My problem is finding an index-based search engine that is worth its salt for a somewhat reasonable price. dtSearch, for example, at $200 for their desktop offering, is well beyond my budget! I don’t use search for any business or formal educational research. My needs are purely to assist me in searching my own saved data. And I do have a fair amount of data! My main desktop box has a 160GB SS system drive, an inernal 3TB SATA drive, and two external drives, one 2TB and one 1TB. I was using X1 - as a matter of fact you were one of my best sources of help on the X1 forum, Michael! - but somewhere around the later V.5xx to V6.0 X1 became very buggy for me. Also the ability to search other drives on my home network became almost impossible. Using the Client Deployment fix stopped working and I became disillusioned. You did help a lot on the forum but the developer was very unhelpful, so I ended up abandoning X1.

I mentioned Agent Ransack above because it did surprise me. I downloaded a very large PDF file last year named "SZ_Interface Philosophy_0.999...ebook.pdf" as was suggested in an earlier post in this thread - I think by Armando. I selected at random a unique word from near the end of that file and one of my tests for search engines is to search for that word. I do narrow my searches whenever possible, like keeping most of my personal research documents on my 3TB internal SATA drive in one main directory, and I limit the search for that word to that directory. Ransack found that word - along with other rather unique words in that file - in a matter of seconds. It did surprise me!

Michael, I would go back to X1 in a flash if I could be assured that they have their support act together better than it was a few years back. What say you?

Thanks!

Jim
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« Reply #770 on: September 22, 2013, 11:09:23 AM »

Bit surprising that it looks like X1 is removing support for things like Thunderbird huh. I guess they are focusing mainly on Microsoft products and corporate needs.
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« Reply #771 on: September 23, 2013, 04:03:42 PM »

I will not use a non-index based search program. All the arguments about indexes taking more resources are false. Think about it.

non-index search : has to examine all files on filesystem. If it's smart it uses NTFS MFT table (like in Everything). If you need to search contents, it has no option but to open every file and search through it, over and over again for each search.

index-based search: does the same process, but only once. After that it gets updated whenever the file changes, through a file change notification, which is very efficient. The cost is just keeping the index on disk which is trivial. The advantage - much less disk access and much higher speed.

The indexing service doesn't even do much compared to other similar services on the pc that also look at the file. e.g. every time a file is touched, many things like your AV/malware program will hook into it, read the file contents, compute its signature etc.
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Armando
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« Reply #772 on: September 28, 2013, 03:48:42 PM »

dtSearch is awesome! I've been using it for years - I like it because the previews and overall interface are nicer than Archivarius (own a license for that, too) and because it is less resource intenstive and produces a small index file. What I like about both dtSearch and Archivarius is that you can opt to run index updates manually, in fact, with dtSearch, that is the default setting. Finally, dtSearch is great because as noted the resource hit is negligible. I recently revisited X1 and wish that I could say the same thing... As xtabber noted, dtSearch is way too expensive for home use, though...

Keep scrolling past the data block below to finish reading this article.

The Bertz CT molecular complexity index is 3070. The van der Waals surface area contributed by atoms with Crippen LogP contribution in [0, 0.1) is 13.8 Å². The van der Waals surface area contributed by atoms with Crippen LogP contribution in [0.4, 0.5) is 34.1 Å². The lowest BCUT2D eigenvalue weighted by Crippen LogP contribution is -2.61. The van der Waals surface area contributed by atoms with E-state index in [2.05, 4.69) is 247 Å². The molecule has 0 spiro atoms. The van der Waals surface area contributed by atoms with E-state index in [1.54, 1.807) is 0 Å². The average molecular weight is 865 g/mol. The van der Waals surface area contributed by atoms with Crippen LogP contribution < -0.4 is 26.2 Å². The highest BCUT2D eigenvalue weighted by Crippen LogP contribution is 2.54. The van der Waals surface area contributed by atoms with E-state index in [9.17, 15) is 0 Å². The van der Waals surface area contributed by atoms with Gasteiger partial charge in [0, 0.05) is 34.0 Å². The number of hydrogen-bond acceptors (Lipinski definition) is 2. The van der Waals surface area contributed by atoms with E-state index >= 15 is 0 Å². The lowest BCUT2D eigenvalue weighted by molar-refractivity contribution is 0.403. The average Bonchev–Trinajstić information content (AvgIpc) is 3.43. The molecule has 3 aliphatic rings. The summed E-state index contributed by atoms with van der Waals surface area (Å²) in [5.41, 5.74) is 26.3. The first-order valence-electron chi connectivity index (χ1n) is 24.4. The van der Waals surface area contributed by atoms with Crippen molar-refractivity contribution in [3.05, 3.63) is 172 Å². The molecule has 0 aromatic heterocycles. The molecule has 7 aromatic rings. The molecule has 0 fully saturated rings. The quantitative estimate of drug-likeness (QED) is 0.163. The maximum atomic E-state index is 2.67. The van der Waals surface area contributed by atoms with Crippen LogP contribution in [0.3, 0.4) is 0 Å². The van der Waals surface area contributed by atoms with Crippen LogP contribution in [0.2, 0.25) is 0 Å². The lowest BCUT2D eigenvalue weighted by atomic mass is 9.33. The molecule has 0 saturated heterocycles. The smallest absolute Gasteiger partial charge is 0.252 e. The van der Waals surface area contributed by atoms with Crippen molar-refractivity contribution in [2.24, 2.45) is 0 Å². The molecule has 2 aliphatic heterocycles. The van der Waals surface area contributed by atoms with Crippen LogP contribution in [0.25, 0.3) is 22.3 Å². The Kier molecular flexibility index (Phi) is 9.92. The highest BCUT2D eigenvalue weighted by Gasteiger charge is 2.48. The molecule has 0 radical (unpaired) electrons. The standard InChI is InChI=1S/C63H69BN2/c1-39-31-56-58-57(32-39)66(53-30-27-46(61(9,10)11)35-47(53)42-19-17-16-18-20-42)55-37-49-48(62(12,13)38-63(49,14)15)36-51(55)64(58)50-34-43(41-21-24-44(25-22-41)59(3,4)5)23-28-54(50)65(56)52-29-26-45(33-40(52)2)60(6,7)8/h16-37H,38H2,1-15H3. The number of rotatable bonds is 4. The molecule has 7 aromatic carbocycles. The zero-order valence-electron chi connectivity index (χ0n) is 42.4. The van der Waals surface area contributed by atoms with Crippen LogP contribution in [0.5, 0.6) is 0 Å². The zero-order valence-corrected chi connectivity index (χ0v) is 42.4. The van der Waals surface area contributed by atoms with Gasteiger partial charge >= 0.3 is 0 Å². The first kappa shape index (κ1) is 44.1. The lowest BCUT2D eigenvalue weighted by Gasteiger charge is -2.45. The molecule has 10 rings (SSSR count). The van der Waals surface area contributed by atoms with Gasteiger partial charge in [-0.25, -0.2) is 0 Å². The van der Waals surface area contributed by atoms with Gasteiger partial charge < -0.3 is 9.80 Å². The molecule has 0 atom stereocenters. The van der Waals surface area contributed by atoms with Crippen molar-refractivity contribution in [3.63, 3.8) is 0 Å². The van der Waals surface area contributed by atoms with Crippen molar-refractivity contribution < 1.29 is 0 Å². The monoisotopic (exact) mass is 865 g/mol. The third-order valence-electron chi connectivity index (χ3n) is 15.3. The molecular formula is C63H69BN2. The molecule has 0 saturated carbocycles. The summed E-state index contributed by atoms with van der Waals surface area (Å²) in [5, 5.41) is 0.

Same here. DtSearch is great -- using it at work. There are a few things Archivarius does better (like intelligently managing hyphens and other stuff), but dtSearh overall the best solution because of certain features like RegEx support, filters saving, etc.

Archivarius is very good too-- that's what I'm using at home -- but support has been close to non existent. I've emailed the developper a couple times about what I consider a pretty severe bug, but... Nothing. The bug goes lie this: Archivarius doesn't include file content modifications in its index if the files are locked; and on the next indexing, it won't update them either... The only solutions are: 1- to reindex all files every time from scratch -- which is an absolute impossibility in my case -- OR  2- make sure all files are closed when updating indexes; that's what I do, but it's inconvenient. Once in a while (every six months), I'll do #1, just to be sure nothing is missing from the index. Takes a long long long time.

DtSearch, by contrast, never misses a file and updates ***FAST***. Ideally, I'd like to combine dtSearch and Archivarius. Maybe one day.
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« Reply #773 on: September 28, 2013, 04:23:53 PM »

Totally agree about how fast dtSearch updates its index - this is one of the things that I love about the software  Kiss The other thing that I like about it is that I haven't had to pay for an upgrade since I started using it, back in 2008. My first indexing love was X1, btw, and I still love the interface and the previews (courtesy of Stellent previewers) but on my computer, which I've also had since 2008 simply doesn't have the horsepower to run it, it seems.
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« Reply #774 on: November 28, 2013, 03:04:03 AM »

http://www.bitsdujour.com...copernic-desktop-search-4
Quote from: Giveawayoftheday 28 Nov. 2013


http://www.bitsdujour.com...copernic-desktop-search-4
was also offered yesterday, so will probably not be offered again tomorrow

Homepage, features: http://www.copernic.com/e.../desktop-search/features/